Academic journal article Social Work

Accountability in Teenage Dating Violence: A Comparative Examination of Adult Domestic Violence and Juvenile Justice Systems Policies

Academic journal article Social Work

Accountability in Teenage Dating Violence: A Comparative Examination of Adult Domestic Violence and Juvenile Justice Systems Policies

Article excerpt

The adult criminal justice system's domestic violence policies hold perpetrators accountable for their violence, but the juvenile justice system rarely addresses teenage dating violence (Buel, 2003).With the emergence of domestic violence as a major social problem, institutions in society responded with policies and services designed for prevention of and intervention around this issue. Domestic violence policies and laws were enacted at the federal and state levels; services for victims and, later, perpetrators, were developed; and an explosion of research sought to explore, understand, and evaluate the issue of domestic violence and the subsequent responses. The expansive interest in intimate partner violence (IPV), although warranted, has remained largely focused on this issue with adult victims and perpetrators (Hickman, Jaycox, & Aronoff, 2004). Teenage dating violence is a significant yet often overlooked issue within youth culture and the broader society (Sanders, 2003).

Rates of adolescent dating violence vary across studies. The Centers for Disease Control and Prevention (CDC) conducts one of the largest studies on risk behavior with the Youth Risk Behavior Surveillance System. This system surveys a variety of risk behaviors in youths in grades 7 through 12 and includes questions about perpetration and victimization of physical and sexual violence. Data collected from 2007 indicate that 9.9 percent of youths identified as victims of physical adolescent dating violence during the previous 12 months (CDC, 2008). The prevalence was higher among boys (11 percent) than girls (8.8 percent).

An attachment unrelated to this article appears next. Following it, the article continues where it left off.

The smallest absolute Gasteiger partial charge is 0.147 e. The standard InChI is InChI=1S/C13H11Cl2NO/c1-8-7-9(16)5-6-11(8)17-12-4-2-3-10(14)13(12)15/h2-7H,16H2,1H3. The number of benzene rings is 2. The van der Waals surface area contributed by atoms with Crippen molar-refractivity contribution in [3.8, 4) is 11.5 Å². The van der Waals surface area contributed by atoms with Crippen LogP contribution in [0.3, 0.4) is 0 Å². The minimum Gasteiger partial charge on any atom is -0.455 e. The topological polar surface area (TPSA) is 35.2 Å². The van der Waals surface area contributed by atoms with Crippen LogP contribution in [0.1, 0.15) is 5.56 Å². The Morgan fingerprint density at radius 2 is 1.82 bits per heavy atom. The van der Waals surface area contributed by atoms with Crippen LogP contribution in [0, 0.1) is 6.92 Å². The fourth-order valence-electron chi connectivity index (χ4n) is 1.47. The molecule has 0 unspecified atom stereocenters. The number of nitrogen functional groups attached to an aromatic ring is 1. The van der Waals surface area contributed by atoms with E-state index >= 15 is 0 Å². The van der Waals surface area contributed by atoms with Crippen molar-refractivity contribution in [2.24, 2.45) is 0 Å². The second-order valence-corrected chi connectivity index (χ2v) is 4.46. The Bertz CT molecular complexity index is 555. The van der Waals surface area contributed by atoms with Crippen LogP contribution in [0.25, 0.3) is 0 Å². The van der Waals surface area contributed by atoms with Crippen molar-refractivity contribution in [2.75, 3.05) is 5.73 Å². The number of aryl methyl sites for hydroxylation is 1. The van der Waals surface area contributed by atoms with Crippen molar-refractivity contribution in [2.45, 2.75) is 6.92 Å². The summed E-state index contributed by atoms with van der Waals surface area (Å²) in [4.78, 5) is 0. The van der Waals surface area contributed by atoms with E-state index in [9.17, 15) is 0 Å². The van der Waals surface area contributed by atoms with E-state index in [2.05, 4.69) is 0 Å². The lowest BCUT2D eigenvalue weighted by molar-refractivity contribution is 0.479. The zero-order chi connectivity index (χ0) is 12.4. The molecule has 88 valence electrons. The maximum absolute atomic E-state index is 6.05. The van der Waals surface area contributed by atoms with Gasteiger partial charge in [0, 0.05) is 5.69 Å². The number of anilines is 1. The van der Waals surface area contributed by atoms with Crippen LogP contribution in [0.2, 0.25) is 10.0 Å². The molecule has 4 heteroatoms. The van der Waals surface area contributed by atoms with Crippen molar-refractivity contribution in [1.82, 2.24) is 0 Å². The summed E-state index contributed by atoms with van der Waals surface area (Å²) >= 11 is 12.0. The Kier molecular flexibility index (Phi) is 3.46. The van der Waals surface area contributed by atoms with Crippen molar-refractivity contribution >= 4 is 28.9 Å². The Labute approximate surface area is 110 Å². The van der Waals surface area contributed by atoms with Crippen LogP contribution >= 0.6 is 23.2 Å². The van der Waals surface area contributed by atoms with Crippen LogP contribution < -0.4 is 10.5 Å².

Other single studies on adolescent dating violence have produced much higher rates of victimization and perpetration. Among teenagers in grades 6 through 12, 36 percent reported inflicting violence on their dates, whereas 34 percent reported having received violence in a dating relationship (Gray & Foshee, 1997). Molidar, Tolman, and Kober (2000) found that 36 percent of female adolescents and 37 percent of male adolescents experienced physical dating violence. A New York City sample of youths found that as many as 57 percent of girls experienced physical violence, with 38 percent of boys reporting being victimized (Watson, Cascardi, Avery-Leaf, & O'Leary, 2001). Rates of dating violence among adolescents are at least as high as they are for adult IPV (Bennett & Fineran, 1998), yet adolescent dating violence often goes unreported, with victims and perpetrators never being referred for services.

There may be many reasons why the issue of teenage dating violence has lagged behind adult domestic violence, and policy development may be one contributing factor. A comparative examination of juvenile justice and domestic violence policies reveals very different histories, philosophies, and trajectories of policy development. Domestic violence policies were largely enacted to address adult IPV within the criminal justice system, whereas the juvenile justice system was developed to protect youths from the harshness of the adult criminal justice system. The implication of policy disparity may be one contributing reason that teenage dating violence has received a different societal response than adult domestic violence. Teenage dating violence may be "falling through the cracks" between two policy approaches. This article examines and compares policies from the juvenile justice system and the domestic violence field. The difference between these two policy responses may contribute to how teenage dating violence becomes defined and, thus, determine the response.


Important policy developments within the juvenile justice system include the establishment of juvenile courts, inclusion of due process protection for juveniles, the development of a rehabilitative treatment response to juvenile crime, and the eventual return to a more punitive approach to juvenile offenders. …

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